Confused and doubting myself. Lots of questions.

Discussion in 'Raising Baby Chicks' started by VintageJessica, Oct 8, 2014.

  1. VintageJessica

    VintageJessica Hatching

    Sep 2, 2014
    Hi all, I am fairly new to raising a flock so bear with me. I ordered 15 day old chicks and all 15 have survived. They are now 13 weeks old. The coop itself is approximately15 x 10. we should have a run completed by this weekendwhich will be an additional 16 x 12. We are using arena sand in the coop, this seems to be working well for us however if there is something better let me know. I use a clam shell digger to sift through the sand several times a week just like you would do cleaning the litter box.. Also using shelf liner underneath the roost on the dropping board that I clean five times a week. Poop is everywhere and it kind of freaks me out since I have a phobia on the worms and parasites. How do I treat the coop and the chickens to keep them healthy and happy? Do I need to put anythingin the sand? Do I need to worm them? How do I keep my chickens free of parasites? I have read a few books, lots of blogs and love this site but there's so many conflicting answers that I just get confused. Thank you for your patience and your knowledge.
    Last edited: Oct 8, 2014
  2. cafarmgirl

    cafarmgirl Crowing

    It sounds like you have a very good setup for your birds.

    Don't be alarmed by poop! While parasite infested birds do shed parasite eggs in their poop your birds are very young so worms shouldn't be an issue yet. And don't have a phobia of worms and parasites lol! It's a natural part of keeping chickens that does occur simply due to the fact that they are on the ground, scratching and pecking about in the soil and eating bugs or earth worms that may be hosts to parasites. Wild birds also carry parasites so it's pretty hard to avoid. However, it is easy enough to stay on top of the situation.

    Different people have different ways to go about handling the worm issue, some get quite complicated and/or spend a lot of time and money on all of it. I prefer a simpler, cost effective approach. I simply deworm my birds a couple times a year with a good, broad spectrum dewormer, I repeat the dose 10 days later. How often you deworm depends on your climate and parasite load. Warmer/wetter + more parasites. Drier climates can worm less often.
    1 person likes this.
  3. VintageJessica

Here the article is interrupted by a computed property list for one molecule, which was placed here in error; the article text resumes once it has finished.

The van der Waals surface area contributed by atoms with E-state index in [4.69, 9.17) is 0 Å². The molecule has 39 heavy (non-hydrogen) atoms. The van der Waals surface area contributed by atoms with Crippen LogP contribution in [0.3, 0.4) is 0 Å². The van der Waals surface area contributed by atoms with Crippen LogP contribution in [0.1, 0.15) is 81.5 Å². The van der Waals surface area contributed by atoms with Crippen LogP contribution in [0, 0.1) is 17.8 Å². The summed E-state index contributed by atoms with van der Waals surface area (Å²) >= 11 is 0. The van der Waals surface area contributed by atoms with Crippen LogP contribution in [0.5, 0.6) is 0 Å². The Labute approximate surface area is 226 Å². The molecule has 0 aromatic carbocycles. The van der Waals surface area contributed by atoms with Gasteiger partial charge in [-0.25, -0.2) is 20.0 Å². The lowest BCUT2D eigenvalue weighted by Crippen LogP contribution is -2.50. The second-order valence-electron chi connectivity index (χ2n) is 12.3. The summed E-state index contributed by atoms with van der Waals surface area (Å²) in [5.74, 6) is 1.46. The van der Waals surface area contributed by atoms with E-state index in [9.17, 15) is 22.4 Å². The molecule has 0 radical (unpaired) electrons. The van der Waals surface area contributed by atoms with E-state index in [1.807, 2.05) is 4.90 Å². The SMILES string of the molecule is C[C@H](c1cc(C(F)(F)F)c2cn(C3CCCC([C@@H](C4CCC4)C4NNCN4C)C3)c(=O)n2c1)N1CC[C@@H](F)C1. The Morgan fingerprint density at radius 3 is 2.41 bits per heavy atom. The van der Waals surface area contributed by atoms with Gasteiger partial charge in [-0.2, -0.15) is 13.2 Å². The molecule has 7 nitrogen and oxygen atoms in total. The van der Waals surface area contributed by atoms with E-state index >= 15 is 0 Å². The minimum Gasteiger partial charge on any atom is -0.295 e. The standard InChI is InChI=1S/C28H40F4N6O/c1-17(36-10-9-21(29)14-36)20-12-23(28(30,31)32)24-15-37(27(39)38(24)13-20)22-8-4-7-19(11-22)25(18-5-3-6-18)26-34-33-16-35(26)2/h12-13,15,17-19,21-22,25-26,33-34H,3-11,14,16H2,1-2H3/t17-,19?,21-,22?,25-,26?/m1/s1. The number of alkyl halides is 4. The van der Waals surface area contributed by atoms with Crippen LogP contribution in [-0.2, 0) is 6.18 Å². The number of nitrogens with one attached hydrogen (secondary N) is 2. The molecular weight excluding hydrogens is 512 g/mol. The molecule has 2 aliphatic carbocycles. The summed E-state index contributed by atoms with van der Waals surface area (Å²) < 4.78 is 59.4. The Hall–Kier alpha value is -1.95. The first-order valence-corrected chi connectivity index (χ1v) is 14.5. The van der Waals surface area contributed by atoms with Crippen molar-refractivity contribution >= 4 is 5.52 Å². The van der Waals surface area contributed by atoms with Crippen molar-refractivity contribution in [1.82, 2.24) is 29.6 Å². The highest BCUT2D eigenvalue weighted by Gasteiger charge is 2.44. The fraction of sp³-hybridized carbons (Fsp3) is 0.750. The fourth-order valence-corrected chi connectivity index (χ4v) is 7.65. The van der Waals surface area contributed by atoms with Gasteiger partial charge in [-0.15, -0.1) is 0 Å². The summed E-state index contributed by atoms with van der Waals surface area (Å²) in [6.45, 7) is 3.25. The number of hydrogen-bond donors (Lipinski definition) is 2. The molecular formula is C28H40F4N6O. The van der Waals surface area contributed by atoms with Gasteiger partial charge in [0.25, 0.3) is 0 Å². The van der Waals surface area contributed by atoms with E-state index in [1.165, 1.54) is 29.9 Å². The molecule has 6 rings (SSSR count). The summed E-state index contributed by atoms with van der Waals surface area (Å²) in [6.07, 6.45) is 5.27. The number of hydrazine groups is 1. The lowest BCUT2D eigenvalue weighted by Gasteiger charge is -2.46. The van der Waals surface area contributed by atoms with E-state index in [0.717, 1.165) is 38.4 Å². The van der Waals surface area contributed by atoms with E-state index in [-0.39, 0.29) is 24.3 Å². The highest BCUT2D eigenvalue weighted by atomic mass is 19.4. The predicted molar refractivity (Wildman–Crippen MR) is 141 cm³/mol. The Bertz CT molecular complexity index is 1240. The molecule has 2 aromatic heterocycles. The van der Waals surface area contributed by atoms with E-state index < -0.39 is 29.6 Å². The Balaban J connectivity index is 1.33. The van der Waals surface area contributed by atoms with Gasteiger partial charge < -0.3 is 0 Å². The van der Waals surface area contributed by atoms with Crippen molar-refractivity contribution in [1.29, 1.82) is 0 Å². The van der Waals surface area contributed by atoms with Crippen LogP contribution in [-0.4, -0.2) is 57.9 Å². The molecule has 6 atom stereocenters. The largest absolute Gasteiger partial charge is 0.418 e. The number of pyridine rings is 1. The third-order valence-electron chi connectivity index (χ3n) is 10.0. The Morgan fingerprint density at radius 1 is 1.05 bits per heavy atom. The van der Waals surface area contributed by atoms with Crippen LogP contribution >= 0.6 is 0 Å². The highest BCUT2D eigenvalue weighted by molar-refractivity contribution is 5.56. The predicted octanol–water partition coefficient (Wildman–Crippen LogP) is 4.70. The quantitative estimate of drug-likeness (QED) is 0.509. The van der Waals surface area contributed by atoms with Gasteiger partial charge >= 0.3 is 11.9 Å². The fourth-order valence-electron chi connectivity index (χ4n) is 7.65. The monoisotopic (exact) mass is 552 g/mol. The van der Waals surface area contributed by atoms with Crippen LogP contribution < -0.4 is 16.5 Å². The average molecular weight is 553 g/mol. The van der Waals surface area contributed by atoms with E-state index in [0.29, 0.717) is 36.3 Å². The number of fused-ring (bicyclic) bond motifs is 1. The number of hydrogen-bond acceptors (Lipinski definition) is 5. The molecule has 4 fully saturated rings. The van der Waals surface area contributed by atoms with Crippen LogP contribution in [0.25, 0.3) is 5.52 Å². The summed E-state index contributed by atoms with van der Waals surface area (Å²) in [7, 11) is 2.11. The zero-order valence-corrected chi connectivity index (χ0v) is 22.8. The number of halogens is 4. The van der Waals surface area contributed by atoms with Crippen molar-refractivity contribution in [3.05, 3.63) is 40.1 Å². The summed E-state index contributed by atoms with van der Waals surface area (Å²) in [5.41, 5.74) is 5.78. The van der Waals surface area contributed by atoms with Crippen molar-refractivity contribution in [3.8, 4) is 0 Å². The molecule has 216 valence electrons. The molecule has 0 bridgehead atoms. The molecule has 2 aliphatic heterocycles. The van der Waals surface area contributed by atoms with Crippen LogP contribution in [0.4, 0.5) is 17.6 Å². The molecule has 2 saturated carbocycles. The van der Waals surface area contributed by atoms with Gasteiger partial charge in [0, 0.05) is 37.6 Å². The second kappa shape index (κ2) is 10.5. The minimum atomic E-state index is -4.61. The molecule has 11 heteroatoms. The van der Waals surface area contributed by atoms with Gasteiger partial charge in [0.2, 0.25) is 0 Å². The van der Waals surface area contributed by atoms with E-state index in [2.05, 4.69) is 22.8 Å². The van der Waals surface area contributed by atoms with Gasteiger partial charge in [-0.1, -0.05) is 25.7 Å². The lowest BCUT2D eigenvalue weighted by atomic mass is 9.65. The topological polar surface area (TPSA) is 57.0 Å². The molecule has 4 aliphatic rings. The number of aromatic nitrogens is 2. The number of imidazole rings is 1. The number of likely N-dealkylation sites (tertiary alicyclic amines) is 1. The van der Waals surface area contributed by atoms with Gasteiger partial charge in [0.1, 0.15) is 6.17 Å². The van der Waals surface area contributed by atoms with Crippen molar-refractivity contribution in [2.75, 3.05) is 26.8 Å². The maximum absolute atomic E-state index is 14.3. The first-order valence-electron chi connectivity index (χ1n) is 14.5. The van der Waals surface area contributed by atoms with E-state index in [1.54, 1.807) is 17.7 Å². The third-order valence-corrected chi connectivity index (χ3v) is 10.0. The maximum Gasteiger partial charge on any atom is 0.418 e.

VintageJessica Hatching

    Sep 2, 2014
    Is there a broad-spectrum dewormer that you would recommend?
  4. cafarmgirl

    cafarmgirl Crowing

    I use Valbazen and liquid Safeguard for goats. 1/2 cc for standard size birds, repeat dose in 10 days. I give it with a 1 ml needless syringe
    1 person likes this.
  5. Ridgerunner

    Ridgerunner Free Ranging

    Feb 2, 2009
    Southeast Louisiana
    Personally I never worm unless I see evidence and I’ve never wormed. When I butcher chickens I always check some intestines for worms and haven’t seen any yet. Different people use different philosophies. If I’d ever seen worms I’d probably do differently.

    I agree certain parasites are normal and natural. The chickens can normally handle a light load, it’s when the parasites get out of hand that they are a problem. Still, keep an eye out for symptoms and deal with whatever you see. If you see any, there are probably enough you should treat.

    Them eating each other’s poop is totally normal and natural. It’s how they share probiotics and develop flock immunities. Poop, theirs plus other animals, are full of concentrated partially digested nutrients. Many different animals take advantage of those concentrated nutrients, not just chickens.

    My basic philosophy in keeping them healthy is to try to build up their immune system. Let them have access to their environment instead of trying to keep them in a closed sterile world. Their immune system will benefit.

    I try to keep their areas as dry as reasonable. A wet coop or run is unhealthy. Sometimes when the weather turns really wet it’s a challenge in the run, but do the best you can and make sure they have a dry area they can retreat to. You often can’t totally avoid wet sometimes with the weather so don’t overly obsess about it, but do what you can.

    I also practice a closed flock. Mine don’t associate with strange chickens. The only way IO bring in new chickens is to hatch eggs or get chicks from a reliable hatchery. That reduces the risk to them tremendously, though they can still have problems from other sources.
    2 people like this.
  6. donrae

    donrae Hopelessly Addicted

    Jun 18, 2010
    Southern Oregon

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